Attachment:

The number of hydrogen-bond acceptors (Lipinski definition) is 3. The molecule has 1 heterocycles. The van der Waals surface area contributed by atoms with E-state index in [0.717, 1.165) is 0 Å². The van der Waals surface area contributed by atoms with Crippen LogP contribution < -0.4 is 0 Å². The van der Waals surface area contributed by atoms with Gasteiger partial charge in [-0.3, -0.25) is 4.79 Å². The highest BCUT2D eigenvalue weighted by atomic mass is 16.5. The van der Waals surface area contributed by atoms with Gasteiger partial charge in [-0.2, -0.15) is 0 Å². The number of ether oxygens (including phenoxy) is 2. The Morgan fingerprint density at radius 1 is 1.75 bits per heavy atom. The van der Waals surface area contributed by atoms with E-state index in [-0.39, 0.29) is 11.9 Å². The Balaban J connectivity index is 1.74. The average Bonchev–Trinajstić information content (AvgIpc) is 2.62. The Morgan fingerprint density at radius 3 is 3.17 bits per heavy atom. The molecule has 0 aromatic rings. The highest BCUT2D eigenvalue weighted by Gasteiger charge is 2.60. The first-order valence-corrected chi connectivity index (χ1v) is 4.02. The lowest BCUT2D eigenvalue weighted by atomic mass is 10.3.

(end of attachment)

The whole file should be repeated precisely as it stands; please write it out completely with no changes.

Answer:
The number of hydrogen-bond acceptors (Lipinski definition) is 3. The molecule has 1 heterocycles. The van der Waals surface area contributed by atoms with E-state index in [0.717, 1.165) is 0 Å². The van der Waals surface area contributed by atoms with Crippen LogP contribution < -0.4 is 0 Å². The van der Waals surface area contributed by atoms with Gasteiger partial charge in [-0.3, -0.25) is 4.79 Å². The highest BCUT2D eigenvalue weighted by atomic mass is 16.5. The van der Waals surface area contributed by atoms with Gasteiger partial charge in [-0.2, -0.15) is 0 Å². The number of ether oxygens (including phenoxy) is 2. The Morgan fingerprint density at radius 1 is 1.75 bits per heavy atom. The van der Waals surface area contributed by atoms with E-state index in [-0.39, 0.29) is 11.9 Å². The Balaban J connectivity index is 1.74. The average Bonchev–Trinajstić information content (AvgIpc) is 2.62. The Morgan fingerprint density at radius 3 is 3.17 bits per heavy atom. The molecule has 0 aromatic rings. The highest BCUT2D eigenvalue weighted by Gasteiger charge is 2.60. The first-order valence-corrected chi connectivity index (χ1v) is 4.02. The lowest BCUT2D eigenvalue weighted by atomic mass is 10.3.